JBN: So, LaNada, I think one part about this that I really want to draw out is that you were one of the leaders of the Occupation, and because of the patriarchy, and the way that the story is told and who was recognized as a leader, you were never recognized in the ways that you should have been. And so I was wondering firstly what parts of your story and the story of the Occupation do you think were hidden because of the patriarchy, and then secondly, how do we make sure that for the next fifty years, for the next generation, that we have equal representation of all genders and folks in our community and in our activism?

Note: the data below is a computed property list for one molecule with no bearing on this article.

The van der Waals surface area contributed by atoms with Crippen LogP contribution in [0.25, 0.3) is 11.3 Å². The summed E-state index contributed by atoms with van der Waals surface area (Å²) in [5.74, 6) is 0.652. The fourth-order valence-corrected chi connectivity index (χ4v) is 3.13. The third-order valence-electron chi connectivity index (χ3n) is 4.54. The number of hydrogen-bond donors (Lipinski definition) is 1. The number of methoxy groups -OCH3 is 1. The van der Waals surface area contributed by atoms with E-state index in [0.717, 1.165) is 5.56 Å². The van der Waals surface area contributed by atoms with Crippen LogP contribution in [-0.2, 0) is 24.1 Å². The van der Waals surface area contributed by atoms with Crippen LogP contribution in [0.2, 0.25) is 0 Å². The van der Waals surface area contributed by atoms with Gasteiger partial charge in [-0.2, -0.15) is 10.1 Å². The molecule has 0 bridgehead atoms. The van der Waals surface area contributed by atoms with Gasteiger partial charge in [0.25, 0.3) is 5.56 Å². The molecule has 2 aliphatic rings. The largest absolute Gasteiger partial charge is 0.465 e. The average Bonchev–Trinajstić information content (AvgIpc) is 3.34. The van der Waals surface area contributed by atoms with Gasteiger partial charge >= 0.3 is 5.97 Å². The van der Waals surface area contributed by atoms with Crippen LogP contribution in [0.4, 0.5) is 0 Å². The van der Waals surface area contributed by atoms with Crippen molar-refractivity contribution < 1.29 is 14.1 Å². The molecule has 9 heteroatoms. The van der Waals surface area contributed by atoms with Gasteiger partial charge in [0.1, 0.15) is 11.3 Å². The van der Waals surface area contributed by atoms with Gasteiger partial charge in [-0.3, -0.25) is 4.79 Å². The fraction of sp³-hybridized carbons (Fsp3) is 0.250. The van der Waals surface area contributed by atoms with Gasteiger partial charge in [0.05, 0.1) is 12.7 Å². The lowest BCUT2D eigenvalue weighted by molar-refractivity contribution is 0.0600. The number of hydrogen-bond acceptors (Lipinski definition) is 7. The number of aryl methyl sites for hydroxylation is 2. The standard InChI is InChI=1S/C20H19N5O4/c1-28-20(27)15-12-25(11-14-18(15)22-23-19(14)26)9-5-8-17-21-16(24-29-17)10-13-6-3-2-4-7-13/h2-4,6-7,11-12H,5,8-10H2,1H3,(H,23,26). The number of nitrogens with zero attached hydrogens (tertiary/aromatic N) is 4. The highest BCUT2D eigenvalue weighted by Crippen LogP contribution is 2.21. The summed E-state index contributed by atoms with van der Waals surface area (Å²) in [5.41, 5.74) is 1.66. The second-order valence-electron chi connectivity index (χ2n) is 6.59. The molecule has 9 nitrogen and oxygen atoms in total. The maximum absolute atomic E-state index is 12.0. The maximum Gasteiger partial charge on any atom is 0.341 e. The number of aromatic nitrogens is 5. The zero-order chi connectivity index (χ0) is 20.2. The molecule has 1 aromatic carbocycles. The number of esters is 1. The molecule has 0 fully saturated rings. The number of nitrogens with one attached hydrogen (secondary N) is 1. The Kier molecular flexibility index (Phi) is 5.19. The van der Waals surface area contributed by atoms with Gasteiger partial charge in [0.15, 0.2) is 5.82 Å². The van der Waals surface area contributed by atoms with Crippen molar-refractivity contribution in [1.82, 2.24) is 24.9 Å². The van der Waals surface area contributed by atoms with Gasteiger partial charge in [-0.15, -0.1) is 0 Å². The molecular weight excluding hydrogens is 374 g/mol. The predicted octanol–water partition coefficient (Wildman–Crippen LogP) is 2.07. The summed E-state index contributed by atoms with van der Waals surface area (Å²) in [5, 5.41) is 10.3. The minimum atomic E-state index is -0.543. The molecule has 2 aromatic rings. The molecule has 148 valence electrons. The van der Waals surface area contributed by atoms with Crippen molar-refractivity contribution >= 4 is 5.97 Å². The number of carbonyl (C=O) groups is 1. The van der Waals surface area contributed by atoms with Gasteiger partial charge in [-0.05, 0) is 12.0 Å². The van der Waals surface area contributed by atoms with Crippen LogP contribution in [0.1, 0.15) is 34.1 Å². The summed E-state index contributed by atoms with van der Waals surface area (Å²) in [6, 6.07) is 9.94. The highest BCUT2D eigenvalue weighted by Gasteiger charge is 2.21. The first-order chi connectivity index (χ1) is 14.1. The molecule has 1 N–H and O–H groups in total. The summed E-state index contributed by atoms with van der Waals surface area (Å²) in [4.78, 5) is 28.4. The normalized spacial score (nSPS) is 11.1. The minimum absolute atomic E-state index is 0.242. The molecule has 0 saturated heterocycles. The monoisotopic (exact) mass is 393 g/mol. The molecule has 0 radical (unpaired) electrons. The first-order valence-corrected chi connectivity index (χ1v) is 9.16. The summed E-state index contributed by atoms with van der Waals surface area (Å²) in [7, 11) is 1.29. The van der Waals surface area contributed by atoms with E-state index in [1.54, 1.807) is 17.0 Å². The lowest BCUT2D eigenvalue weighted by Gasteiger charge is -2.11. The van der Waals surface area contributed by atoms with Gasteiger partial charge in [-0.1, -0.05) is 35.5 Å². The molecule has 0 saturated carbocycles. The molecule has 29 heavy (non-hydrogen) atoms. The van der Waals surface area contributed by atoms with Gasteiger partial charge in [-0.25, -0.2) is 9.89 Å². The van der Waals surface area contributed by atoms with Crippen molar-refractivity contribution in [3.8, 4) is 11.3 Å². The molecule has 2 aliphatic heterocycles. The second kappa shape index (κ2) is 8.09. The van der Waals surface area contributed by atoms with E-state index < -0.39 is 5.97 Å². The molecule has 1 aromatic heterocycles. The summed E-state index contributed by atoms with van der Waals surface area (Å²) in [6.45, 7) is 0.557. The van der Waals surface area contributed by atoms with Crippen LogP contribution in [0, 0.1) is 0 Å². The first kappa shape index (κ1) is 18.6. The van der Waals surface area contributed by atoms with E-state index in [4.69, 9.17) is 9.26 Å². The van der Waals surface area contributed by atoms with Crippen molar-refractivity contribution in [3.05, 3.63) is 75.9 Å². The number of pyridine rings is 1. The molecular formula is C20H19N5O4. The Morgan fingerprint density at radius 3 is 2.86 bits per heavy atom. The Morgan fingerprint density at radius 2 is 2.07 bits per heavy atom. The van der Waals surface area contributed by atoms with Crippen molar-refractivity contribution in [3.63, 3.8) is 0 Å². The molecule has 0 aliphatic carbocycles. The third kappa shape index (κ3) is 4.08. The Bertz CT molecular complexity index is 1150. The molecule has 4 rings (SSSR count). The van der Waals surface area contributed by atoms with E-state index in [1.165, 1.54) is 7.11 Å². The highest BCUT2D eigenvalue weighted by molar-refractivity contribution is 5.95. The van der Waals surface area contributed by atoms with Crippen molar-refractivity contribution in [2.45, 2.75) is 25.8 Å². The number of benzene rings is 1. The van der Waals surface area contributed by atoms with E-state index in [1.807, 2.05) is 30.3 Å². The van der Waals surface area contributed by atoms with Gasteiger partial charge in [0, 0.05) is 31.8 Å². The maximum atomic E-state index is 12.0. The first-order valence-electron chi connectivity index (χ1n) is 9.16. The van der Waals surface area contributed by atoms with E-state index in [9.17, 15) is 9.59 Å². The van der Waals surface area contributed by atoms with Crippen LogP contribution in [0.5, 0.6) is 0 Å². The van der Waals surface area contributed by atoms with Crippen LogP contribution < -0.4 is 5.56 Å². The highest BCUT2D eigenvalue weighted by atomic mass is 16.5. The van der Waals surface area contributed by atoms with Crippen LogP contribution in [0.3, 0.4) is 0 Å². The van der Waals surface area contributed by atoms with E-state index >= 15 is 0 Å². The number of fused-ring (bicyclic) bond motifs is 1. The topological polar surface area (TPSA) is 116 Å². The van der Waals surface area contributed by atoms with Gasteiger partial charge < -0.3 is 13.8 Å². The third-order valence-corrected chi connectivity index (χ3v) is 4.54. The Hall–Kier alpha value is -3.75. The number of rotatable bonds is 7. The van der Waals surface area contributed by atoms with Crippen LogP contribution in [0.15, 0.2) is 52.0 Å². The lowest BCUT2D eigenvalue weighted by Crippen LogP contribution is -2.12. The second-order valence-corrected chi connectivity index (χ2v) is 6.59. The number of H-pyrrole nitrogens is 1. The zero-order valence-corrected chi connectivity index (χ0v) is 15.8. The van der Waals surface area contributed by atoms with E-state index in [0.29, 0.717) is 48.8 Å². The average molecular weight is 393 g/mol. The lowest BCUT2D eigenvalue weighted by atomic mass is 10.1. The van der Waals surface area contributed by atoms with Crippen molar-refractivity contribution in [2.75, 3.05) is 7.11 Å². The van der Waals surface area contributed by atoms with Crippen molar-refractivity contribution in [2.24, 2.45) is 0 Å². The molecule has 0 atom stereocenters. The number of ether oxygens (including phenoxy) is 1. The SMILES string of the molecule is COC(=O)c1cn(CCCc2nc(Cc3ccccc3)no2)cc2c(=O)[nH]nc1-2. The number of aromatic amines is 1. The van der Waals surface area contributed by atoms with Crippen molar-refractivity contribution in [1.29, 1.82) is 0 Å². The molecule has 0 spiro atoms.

LWJ: Well I think we need to acknowledge that the patriarchy that we’re living under today is really just a hierarchy of oppression. It keeps forcing us to the very bottom of having any voice or any power to even contest those children being separated from their families. The fact that we can’t have a voice or do anything about that just shows the power of control that’s over us. The matriarchy is not under women, but it’s the balance of male and female working together. And that was how initially Richard and I were working together, was with a balance to take the island. We had a lot of leaders out there. We had leaders that were doing security, running the Big Rock School, cooking, getting the food to the top of the island so that we’d have something to cook. It was just a really well-functioning community that we had working together. The thing that isn’t being recognized to this very day is the balance of male and female, because this is our way of spirituality as well, to always work for the balance in anything, no matter what it is. And in our own way, with our prayers — people criticize us for talking about our spirituality, as do our own Native people. There are a lot of things that are being misused or mishandled or misrepresented. Everybody thinks that we’re just out there doing “hey-yah-hey” or whatever, but our songs and our ceremonies are so vital and important because your voice comes from your heart and your soul, and it comes out on sound that carries on light. It impacts the plants and the animals and the land and the people. That’s how we maintain the balance. That’s what it’s all about. We’re the only ones that can do that as human beings. That’s why it’s our responsibility to maintain that balance for the plants and animals, so that they can continue to live. And right now, we’re being faced with the destruction of plants, animals, water, the air, the land, the people, everything. So we have to try to understand that no matter what form of beliefs that we have, our prayers are that important, just to keep that balance of life. So that’s from my perspective as a Native person, and that’s why we do the sunrise ceremony. Because the sunrise is the most powerful. When we have sunrise ceremony, then the sun is coming up and we’re doing our prayers right at that time. And the first rays of the sun will pick up our prayers. It’s sound on light, and it goes directly to the sun. And as the Earth turns, then it comes back to Earth and it’s all positive. That’s how our prayers are carried worldwide. It can be done anywhere, it doesn’t have to be on Alcatraz. But it’s good to do it on Alcatraz because you have a lot of people there and it’s very strong and it’s very powerful.